16 August 2009

Jesus Is Your Home...

I homeschooled my kids for about 19 years. I loved being home. Boredom was never a problem for me. I really don't understand people who ask, "How can you stand to be home with your kids all day! That would drive me nuts!" Sure, every day wasn't wonderful, but I genuinely loved being around my kids, who are some of the most interesting and engaging people I know. Now that they're grown and just recently left home (all three of them in a 2 month period of time!) I have no regrets. They've grown into really great people. I'm really proud of them. I, on the other hand, didn't turn out so well.

When my daughter was about 13 it became financially imperative for me to go to work. We had to have a second income in the family. It was fine with my daughter, and my sons were already in college and working. My husband was retired and would be home with my daughter. So, I got a job. In a deli. Really stressful.

If you've ever scrolled AAAALLLL the way down to the bottom of my blog page you would see the results of a personality test I took a while back. According to that test I am 100% introverted. I think that means I live in a closet. =0) Their analysis is pretty right on. They describe me as a:

Confidant-Yes, people do seem to like to tell me their troubles. I'm good at listening without interrupting and nodding while making symapthetic noises.

Visionary-If that means I daydream a lot...you bet!

Intrapersonal-A nice way to say I think about myself too much.

Naturalist-Does that mean I like to go on nature walks? I do!

But, even without the test I would have known most of these things. After all, I'm "intrapersonal". I've been thinking about what I think about for many years. *smirk* Anyway, back to the serious stuff...

You know, oftentimes we don't know just how far we've sunk until a big change takes place in our lives and we're forced to see the truth. Like the proverbial frog in the frying pan, things heat up so slowly we don't notice we're being cooked until it's too late.

Without giving you a blow-by-blow description of my entire life, let me suffice it to say, my life has been a lot like many of yours. A happy childhood, my parents divorced, got remarried, I graduated from high school, married and became a step-mom, had three children, homeschooled them, etc. Nobody did anything terrible to me. Everyone tried their best. But despite all of that, some of us oversensitive types find we've developed the habit of insulating ourselves from the world. With all of the uncertainty in life, we're looking for a place where we feel safe. For some of us this leads to extreme introversion. But the Lord is good. He put us here to be interpersonal. To interact and develop relationships so we can effect those around us for His glory. So...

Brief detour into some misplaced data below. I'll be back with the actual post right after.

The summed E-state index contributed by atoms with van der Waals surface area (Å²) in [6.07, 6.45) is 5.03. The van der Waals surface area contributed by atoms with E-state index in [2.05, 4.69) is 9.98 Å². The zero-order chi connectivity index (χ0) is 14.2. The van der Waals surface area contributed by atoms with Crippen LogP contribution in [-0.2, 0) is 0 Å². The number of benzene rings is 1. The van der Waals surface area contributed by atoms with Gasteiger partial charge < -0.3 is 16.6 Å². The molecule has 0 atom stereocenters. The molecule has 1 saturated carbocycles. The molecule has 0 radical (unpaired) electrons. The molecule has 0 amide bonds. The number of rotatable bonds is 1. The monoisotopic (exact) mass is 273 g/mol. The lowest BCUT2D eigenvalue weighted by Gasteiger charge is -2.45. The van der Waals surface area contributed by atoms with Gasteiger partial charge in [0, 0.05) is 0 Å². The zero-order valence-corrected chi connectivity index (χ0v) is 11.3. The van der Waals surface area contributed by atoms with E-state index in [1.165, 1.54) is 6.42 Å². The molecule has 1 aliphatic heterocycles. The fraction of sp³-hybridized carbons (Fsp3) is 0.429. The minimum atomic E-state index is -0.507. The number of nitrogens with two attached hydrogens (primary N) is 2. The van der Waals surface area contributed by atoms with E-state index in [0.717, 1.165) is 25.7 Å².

How to do that with someone who is well entrenched at home; happily hiding from the world? In my case, He pulled me kicking and screaming out into public life. It was emotionally excruciating. I didn't want to join the real world. I wanted to stay in my cocoon where nothing could hurt me! But Jesus knows that our safe cocoon is only an illusion. Just like the butterfly, we're meant to crawl out of that cocoon and fly away. To be a blessing to the world; a lamp shining on a stand. It's the enemy who wants to keep us under wraps.

My extraction from hermithood probably felt similar to the experience of a snail being pulled from its shell, with all the sucking and ripping noises that operation would entail. I spent a long period of time feeling as if my heart had been ripped out every time I had to go to work. I cried. I complained. When I came home I would practically curl up in a fetal position in my favorite chair and suck my thumb. Practically. All I could think about was that I was home at last and I never wanted to leave again. I had such tunnel vision that I couldn't see that there was anything else in the world besides the way I felt inside. (Any psychologists out there? Pulling out the white jackets yet?)